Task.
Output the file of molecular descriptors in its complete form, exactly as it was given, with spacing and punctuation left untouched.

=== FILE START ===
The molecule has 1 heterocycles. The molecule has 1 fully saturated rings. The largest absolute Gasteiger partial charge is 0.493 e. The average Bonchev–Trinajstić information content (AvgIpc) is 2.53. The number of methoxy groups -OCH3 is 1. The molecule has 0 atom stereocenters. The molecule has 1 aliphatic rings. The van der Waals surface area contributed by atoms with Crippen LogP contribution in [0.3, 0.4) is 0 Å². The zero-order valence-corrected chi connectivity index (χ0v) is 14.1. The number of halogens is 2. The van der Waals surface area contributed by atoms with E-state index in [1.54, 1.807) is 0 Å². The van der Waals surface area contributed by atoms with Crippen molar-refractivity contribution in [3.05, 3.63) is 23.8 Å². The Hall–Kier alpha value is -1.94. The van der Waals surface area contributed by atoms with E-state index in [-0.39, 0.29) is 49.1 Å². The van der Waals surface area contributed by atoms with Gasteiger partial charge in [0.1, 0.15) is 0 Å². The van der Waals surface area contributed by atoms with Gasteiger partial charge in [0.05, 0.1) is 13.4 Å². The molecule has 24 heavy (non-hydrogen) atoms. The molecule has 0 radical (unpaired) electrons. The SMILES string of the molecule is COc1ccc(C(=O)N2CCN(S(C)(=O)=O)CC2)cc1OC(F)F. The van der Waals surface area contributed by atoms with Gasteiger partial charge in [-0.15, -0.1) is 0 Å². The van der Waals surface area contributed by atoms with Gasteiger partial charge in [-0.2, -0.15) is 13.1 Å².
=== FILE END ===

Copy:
The molecule has 1 heterocycles. The molecule has 1 fully saturated rings. The largest absolute Gasteiger partial charge is 0.493 e. The average Bonchev–Trinajstić information content (AvgIpc) is 2.53. The number of methoxy groups -OCH3 is 1. The molecule has 0 atom stereocenters. The molecule has 1 aliphatic rings. The van der Waals surface area contributed by atoms with Crippen LogP contribution in [0.3, 0.4) is 0 Å². The zero-order valence-corrected chi connectivity index (χ0v) is 14.1. The number of halogens is 2. The van der Waals surface area contributed by atoms with E-state index in [1.54, 1.807) is 0 Å². The van der Waals surface area contributed by atoms with Crippen molar-refractivity contribution in [3.05, 3.63) is 23.8 Å². The Hall–Kier alpha value is -1.94. The van der Waals surface area contributed by atoms with E-state index in [-0.39, 0.29) is 49.1 Å². The van der Waals surface area contributed by atoms with Gasteiger partial charge in [0.1, 0.15) is 0 Å². The van der Waals surface area contributed by atoms with Gasteiger partial charge in [0.05, 0.1) is 13.4 Å². The molecule has 24 heavy (non-hydrogen) atoms. The molecule has 0 radical (unpaired) electrons. The SMILES string of the molecule is COc1ccc(C(=O)N2CCN(S(C)(=O)=O)CC2)cc1OC(F)F. The van der Waals surface area contributed by atoms with Gasteiger partial charge in [-0.15, -0.1) is 0 Å². The van der Waals surface area contributed by atoms with Gasteiger partial charge in [-0.2, -0.15) is 13.1 Å².